Diehard Q&A: Jay Johnson

Jay Johnson's season is over after he ruptured his Achilles tendon Monday, but even as he steeled himself for the long rehab ahead, he couldn't help but smile at recalling the events of April 16, when he not only became the first Sea Dogs position player to earn a victory as a pitcher but also drove in the winning run in the 17th inning to lift the Sea Dogs past Connecticut, 8-7.

Johnson, who was scheduled to undergo surgery today, spoke to Diehard Tuesday about the memorable evening he enjoyed six nights prior.

So how did you end up becoming the position player Arnie Beyeler turned to in the 16th inning?

Jay Johnson: Last year Arnie asked me if I could throw. And I said yeah, I pitched a year in college at Xavier. And he's like, well, if we just need someone to get in there, can you throw strikes? So I went out there last year [against Connecticut July 28] and kind of got beat around throwing fastballs [Johnson gave up one run on two hits and one walk in a 15-0 loss]. I didn't have anything off-speed to throw to get any outs. So this year, Arnie [said] ‘Hey, you're used to this, you know you can throw.' So I went out and warmed up before the top of the 15th. And [Daniel] Haigwood went back out for the 15th, we didn't score in the [bottom of the] 15th. Arnie said if we didn't score, you were in. I went in and pitched the 16th throwing sidearm fastballs and knuckleballs. That's all I throw. [laughs]

You had to feel pretty good about the results: Two strikeouts in the 16th and an inning-ending double play to get out of a bases-loaded jam in the 17th.

Jay Johnson: I was feeling pretty good about myself. Things started out a little bit rougher in the 17th—a double down the line, bases loaded with one out—but I got the ground ball on a knuckleball.

Did you realize you were due to bat in the bottom of the 17th and did you think at all about winning the game with your bat as well as your arm?

Jay Johnson: I was really excited about pitching, just having a good time, especially since things were going well pitching. And then I was like ‘I've got to hit too? What's going on?' [laughs]. Just having fun with it. And they had a position player come in and pitch. [Jeff Corsaletti] led off with a walk and then he tries to throw me a curveball and it just kind of hung there and I hit it down the right field line and Jeff did a good job of wheeling it in from first.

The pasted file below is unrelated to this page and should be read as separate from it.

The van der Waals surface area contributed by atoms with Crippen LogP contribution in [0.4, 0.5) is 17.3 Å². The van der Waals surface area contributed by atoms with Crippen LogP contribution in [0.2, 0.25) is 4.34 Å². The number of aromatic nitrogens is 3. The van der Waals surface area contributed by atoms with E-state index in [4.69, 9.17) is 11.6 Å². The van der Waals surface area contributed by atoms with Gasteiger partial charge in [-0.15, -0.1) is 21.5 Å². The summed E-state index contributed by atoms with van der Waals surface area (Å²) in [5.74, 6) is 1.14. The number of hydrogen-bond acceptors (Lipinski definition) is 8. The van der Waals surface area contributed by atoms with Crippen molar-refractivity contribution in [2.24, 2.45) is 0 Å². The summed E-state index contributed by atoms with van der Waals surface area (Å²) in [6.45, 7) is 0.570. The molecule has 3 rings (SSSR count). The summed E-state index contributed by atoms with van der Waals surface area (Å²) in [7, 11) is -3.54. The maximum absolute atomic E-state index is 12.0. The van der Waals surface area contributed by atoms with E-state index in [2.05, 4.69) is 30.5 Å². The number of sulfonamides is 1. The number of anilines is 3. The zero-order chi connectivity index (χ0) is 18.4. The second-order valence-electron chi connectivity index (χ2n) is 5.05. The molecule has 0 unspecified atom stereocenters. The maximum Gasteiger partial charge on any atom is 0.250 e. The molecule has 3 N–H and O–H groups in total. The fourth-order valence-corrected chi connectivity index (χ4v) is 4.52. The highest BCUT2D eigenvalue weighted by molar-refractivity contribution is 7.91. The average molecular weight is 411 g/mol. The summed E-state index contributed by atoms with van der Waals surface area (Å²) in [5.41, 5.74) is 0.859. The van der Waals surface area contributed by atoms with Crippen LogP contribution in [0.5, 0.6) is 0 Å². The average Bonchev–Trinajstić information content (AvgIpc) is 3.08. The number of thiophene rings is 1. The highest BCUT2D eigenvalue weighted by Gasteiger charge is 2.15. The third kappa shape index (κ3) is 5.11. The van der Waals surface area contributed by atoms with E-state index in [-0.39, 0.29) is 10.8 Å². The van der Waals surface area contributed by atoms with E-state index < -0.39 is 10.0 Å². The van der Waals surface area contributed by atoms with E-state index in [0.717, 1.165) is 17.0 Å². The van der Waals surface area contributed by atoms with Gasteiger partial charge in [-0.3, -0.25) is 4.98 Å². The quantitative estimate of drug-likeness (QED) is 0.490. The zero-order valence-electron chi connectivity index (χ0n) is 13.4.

Did you immediately realize the uniqueness of your feat?

Jay Johnson: When it's going on, you don't realize what's going on. Then all of a sudden good things start to happen. It's like, wow. It happens before you even have time to think about it and look back on it. It's really cool to think about. But while it's happening, it's just something you don't really think about. Sure, it's cool [laughs]. I'd rather hit, like, four home runs in a game, but it was a fun experience. It was a lot of fun. As I kept telling everybody, it was some of the most fun I've ever had on a baseball field and it helped us win a game. So heck, it's good.

How much pride to you take in your versatility?

Jay Johnson: That's always something I've really been proud of—be versatile, play all three outfield positions, be able to hit anywhere in the lineup. I really try to be [that] kind of guy. I don't have the skills that stand out more than the rest. I do everything pretty well, and to have that pitching aspect of it thrown in there a little bit, I think that's good. All the guys that I play with always kid around with me. I'm a good athlete, I play golf well and shoot a basketball well and do all those things, but just to be an all-around baseball player is something I've been working on since day one in 2005 when I got drafted. But to pitch, I think, adds to it. Kind of unique.

So how much longer would you have pitched against Connecticut?

Jay Johnson: If we didn't score in the 17th, I was out there for one more. If we didn't score there, it was kind of a dicey situation [laughs].

Diehard managing editor Jerry Beach can be reached at diehardmag@yahoo.com. To receive a free issue of Diehard, call 888-501-5752.

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